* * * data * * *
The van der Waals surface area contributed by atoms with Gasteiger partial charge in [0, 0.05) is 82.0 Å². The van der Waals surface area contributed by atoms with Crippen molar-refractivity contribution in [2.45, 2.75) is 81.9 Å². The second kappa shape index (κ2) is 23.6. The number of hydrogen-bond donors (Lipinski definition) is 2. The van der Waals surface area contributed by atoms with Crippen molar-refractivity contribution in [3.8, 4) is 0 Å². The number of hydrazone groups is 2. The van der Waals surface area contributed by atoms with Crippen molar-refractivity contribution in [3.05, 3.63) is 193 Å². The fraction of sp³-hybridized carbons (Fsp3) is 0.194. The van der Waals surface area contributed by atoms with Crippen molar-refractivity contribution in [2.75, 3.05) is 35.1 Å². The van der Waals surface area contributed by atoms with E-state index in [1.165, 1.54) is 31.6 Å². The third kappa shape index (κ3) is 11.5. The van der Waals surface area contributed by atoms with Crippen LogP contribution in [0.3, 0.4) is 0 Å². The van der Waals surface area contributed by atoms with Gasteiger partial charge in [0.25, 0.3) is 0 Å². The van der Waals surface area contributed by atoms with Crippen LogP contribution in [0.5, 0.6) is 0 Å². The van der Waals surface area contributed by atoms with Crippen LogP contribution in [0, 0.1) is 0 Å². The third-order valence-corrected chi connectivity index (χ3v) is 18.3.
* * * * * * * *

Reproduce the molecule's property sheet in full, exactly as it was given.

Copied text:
The van der Waals surface area contributed by atoms with Gasteiger partial charge in [0, 0.05) is 82.0 Å². The van der Waals surface area contributed by atoms with Crippen molar-refractivity contribution in [2.45, 2.75) is 81.9 Å². The second kappa shape index (κ2) is 23.6. The number of hydrogen-bond donors (Lipinski definition) is 2. The van der Waals surface area contributed by atoms with Crippen molar-refractivity contribution in [3.8, 4) is 0 Å². The number of hydrazone groups is 2. The van der Waals surface area contributed by atoms with Crippen molar-refractivity contribution in [3.05, 3.63) is 193 Å². The fraction of sp³-hybridized carbons (Fsp3) is 0.194. The van der Waals surface area contributed by atoms with Crippen molar-refractivity contribution in [2.75, 3.05) is 35.1 Å². The van der Waals surface area contributed by atoms with E-state index in [1.165, 1.54) is 31.6 Å². The third kappa shape index (κ3) is 11.5. The van der Waals surface area contributed by atoms with Crippen LogP contribution in [0.3, 0.4) is 0 Å². The van der Waals surface area contributed by atoms with Gasteiger partial charge in [0.25, 0.3) is 0 Å². The van der Waals surface area contributed by atoms with Crippen LogP contribution in [0.5, 0.6) is 0 Å². The van der Waals surface area contributed by atoms with Crippen LogP contribution in [0, 0.1) is 0 Å². The third-order valence-corrected chi connectivity index (χ3v) is 18.3.